Assessment

NAEP Reanalysis Finds Lag in Charter School Scores

August 22, 2006 | Corrected: February 22, 2019 2 min read
  • Save to favorites
  • Print

Corrected: This article presented data on student test scores incorrectly. The study found that 4th grade students in a nationally representative sample of charter schools scored 4.2 points behind students in regular public schools on the National Assessment of Educational Progress in reading, and 4.7 points behind regular public-school students in mathematics, when various student characteristics were considered. Those score differences were measured on the NAEP achievement scale of zero to 500.

A federal reanalysis of 2003 test-score data from the National Assessment for Educational Progress finds that charter schools trailed regular public schools that year in student achievement in both reading and mathematics.

The average reading score for the 150 charter schools examined was 5 percentage points lower than in a far larger pool of more than 6,700 regular public schools, according to the report released today by the National Center for Education Statistics, an arm of the U.S. Department of Education. In mathematics, the charters scored 6 percentage points lower. The report used data from the 2003 administration of the 4th grade NAEP, which included a special oversampling of charter schools to allow for comparisons between regular and charter public schools.

“A Closer Look at Charter Schools Using Hierarchical Linear Modeling” is available from the National Center for Education Statistics. Learn more about the NAEP pilot study on charter schools.

Many researchers and charter advocates urge great caution in using data from NAEP, the congressionally required testing program known as the nation’s report card, to examine charter schools. For one, they note that the data represent a snapshot at one point in time, with no consideration for students’ prior academic achievement.

Using a statistical technique called hierarchical linear modeling, the new report sought to go further than a controversial 2004 report from NCES by taking into account multiple student and school characteristics simultaneously. This approach, also used in a recent analysis comparing public and private schools, has faced considerable controversy, with critics questioning the reliability of some of the variables used.

After making those adjustments, the differences in average school scores remained lower for charters in math and reading, but the differences were reduced by about 1 percentage point.

Results Consistent

A key difference between the new report and the 2004 NCES report is that in this case the focus is on the average scores of schools, while the earlier analysis focused on student-level scores, said Henry I. Braun, a researcher at the Educational Testing Service who helped conduct the new analysis.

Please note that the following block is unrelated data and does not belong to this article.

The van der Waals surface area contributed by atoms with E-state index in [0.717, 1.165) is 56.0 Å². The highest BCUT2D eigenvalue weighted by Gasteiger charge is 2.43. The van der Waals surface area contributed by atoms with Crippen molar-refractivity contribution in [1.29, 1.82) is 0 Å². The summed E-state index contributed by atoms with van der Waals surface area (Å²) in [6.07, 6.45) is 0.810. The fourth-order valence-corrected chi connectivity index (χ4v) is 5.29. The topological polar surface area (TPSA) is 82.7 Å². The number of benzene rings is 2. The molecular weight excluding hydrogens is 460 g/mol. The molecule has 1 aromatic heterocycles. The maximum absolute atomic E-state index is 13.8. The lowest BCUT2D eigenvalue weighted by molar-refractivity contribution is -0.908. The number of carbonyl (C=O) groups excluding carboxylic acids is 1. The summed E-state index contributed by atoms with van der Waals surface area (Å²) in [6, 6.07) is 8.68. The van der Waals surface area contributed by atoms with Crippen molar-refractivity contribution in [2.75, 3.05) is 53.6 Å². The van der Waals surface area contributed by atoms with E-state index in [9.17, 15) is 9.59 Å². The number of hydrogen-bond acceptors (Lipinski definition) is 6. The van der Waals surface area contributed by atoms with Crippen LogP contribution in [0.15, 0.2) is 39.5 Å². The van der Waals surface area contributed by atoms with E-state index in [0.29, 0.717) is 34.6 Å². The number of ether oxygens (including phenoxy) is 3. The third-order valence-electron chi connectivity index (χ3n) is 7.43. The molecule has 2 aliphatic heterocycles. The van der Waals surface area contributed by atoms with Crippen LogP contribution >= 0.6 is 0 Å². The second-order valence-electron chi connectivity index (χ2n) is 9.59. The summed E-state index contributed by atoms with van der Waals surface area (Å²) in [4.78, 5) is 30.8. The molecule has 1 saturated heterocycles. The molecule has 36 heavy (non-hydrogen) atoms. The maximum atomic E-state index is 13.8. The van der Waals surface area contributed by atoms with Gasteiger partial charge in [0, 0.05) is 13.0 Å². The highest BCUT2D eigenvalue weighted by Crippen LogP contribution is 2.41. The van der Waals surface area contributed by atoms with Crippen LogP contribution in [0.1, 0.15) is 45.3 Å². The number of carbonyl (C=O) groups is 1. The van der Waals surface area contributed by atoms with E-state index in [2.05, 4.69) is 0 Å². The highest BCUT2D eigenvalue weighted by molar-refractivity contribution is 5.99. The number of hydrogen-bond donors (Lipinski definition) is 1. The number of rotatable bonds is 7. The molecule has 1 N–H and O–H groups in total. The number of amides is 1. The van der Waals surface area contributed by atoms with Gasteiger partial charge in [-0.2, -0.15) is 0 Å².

Mr. Braun said that overall, the findings of the new report are relatively consistent with the earlier NCES study.

“They’re actually numerically very close,” he said of the two studies’ results.

“The statistical significance is more extreme here,” he said, “but in terms of the sort of policy results, there’s not much change after doing this adjustment.”

Related Tags:

Events

This content is provided by our sponsor. It is not written by and does not necessarily reflect the views of Education Week's editorial staff.
Sponsor
Student Well-Being Webinar
Attend to the Whole Child: Non-Academic Factors within MTSS
Learn strategies for proactively identifying and addressing non-academic barriers to student success within an MTSS framework.
Content provided by Renaissance
Classroom Technology K-12 Essentials Forum How to Teach Digital & Media Literacy in the Age of AI
Join this free event to dig into crucial questions about how to help students build a foundation of digital literacy.

EdWeek Top School Jobs

Teacher Jobs
Search over ten thousand teaching jobs nationwide — elementary, middle, high school and more.
View Jobs
Principal Jobs
Find hundreds of jobs for principals, assistant principals, and other school leadership roles.
View Jobs
Administrator Jobs
Over a thousand district-level jobs: superintendents, directors, more.
View Jobs
Support Staff Jobs
Search thousands of jobs, from paraprofessionals to counselors and more.
View Jobs

Read Next

Assessment Should Teachers Be Tough Graders? Here's What They Have to Say
Teachers on social media give their opinions on whether stricter grading helps their students learn more.
2 min read
Close cropped photo of a teacher's grade on an essay graded 'F' in red with the words "See Me"
iStock/Getty
Assessment The State of Teaching Where Teachers Say the Pressure to Change Grades Comes From
Teachers are more likely to be pressured by parents than school leaders.
4 min read
Conceptul image in blues of a teacher handing out graded papers.
Liz Yap/Education Week and E+
This content is provided by our sponsor. It is not written by and does not necessarily reflect the views of Education Week's editorial staff.
Sponsor
Assessment Sponsor
Testing Season: Who Are We Really Testing For? Transforming Assessments from Obstacles to Opportunities
As another testing season approaches, a familiar question weighs heavily on our minds: who are these tests serving?
Content provided by Achievement Network
Assessment What the Research Says AI and Other Tech Can Power Better Testing. Can Teachers Use the New Tools?
Assessment experts call for better educator supports for technology use.
3 min read
Illustration of papers and magnifying glass
iStock / Getty Images Plus